Self-Driving Car Race Continues Amid Accidents

Ohio Gov. John Kasich signed an executive order this week that will allow companies to test self-driving cars on all public roads in the state, including scenarios without a backup driver onboard. Kasich, whose parents were killed by a drunk driver in 1987, points to the potential to significantly improve road safety and position Ohio as a leader in the emerging technology as reasons for his decisions.

Kasich vows to make Ohio one of the top five states—along with Arizona, California, Florida and Michigan—for developing autonomous vehicle technology. The competition for such projects is intensifying, albeit cautiously in the wake of recent accidents involving self-driving car tests, including a fatality caused by a prototype vehicle operated by Uber in Arizona.

Initial reports indicate that the software in Uber’s autonomous car detected the pedestrian the vehicle struck and killed but wrongly decided no immediate response was necessary. The accident is still being investigated by the National Transportation Safety Board and National Highway Traffic Safety Admin. Uber and several other companies suspended tests on public roads of their automated driving systems pending the conclusion of investigations into the crash.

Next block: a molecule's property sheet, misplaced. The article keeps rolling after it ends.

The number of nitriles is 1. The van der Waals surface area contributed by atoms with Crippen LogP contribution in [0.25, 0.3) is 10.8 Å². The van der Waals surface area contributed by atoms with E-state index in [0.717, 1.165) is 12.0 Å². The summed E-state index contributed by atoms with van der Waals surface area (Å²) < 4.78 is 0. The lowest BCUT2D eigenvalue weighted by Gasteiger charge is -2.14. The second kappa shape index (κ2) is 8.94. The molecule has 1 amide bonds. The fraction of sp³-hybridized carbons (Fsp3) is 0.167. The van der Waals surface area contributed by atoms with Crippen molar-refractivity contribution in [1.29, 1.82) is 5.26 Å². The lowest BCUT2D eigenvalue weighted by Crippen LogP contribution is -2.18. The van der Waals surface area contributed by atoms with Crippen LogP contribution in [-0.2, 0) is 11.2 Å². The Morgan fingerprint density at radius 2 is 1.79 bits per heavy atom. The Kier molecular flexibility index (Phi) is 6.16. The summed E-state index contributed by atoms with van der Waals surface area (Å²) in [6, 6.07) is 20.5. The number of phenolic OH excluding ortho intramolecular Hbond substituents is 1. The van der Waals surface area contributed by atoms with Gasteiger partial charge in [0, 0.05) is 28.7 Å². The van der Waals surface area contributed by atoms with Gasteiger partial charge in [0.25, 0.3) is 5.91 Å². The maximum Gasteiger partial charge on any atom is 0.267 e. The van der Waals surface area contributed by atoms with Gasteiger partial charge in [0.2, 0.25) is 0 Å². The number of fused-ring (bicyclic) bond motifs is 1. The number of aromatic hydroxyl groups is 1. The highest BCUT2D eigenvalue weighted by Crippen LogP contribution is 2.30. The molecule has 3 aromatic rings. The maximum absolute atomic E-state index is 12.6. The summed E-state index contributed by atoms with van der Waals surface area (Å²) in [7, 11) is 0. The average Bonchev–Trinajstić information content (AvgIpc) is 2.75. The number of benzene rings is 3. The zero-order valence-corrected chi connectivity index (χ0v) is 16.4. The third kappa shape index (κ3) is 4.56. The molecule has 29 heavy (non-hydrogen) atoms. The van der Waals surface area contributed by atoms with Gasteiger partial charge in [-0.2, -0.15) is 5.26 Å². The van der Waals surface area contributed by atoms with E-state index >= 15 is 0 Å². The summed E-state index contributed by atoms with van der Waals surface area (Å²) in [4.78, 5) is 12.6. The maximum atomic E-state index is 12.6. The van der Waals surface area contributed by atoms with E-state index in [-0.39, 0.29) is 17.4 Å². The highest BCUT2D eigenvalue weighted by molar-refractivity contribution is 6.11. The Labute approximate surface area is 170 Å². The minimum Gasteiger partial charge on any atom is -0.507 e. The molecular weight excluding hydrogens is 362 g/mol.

Kasich called the Uber incident “terrible,” but he contends such accidents indicate the need for more testing, not less. If autonomous vehicle technology is done right, it could reduce congestion and greatly reduce injuries and fatalities, adds Jerry Wray, the director of Ohio’s Dept. of Transportation.

In addition to meeting all federal and local safety requirements, the Ohio plan requires companies testing autonomous vehicles to assign an employee or specified contractor to “actively” monitor vehicles throughout a test. The so-called “designated drivers” can be located in the vehicle or at a remote location. In either case, the person much be capable of taking immediate control of the vehicle if necessary.

Companies that want to conduct driverless must notify the state and local communities before conducting a driverless test. The operator is responsible for the safety of the vehicle and must ensure it complies with all traffic laws, according to the order. If a problem is detected, the person must be able to remotely bring the vehicle to a “minimal risk” condition.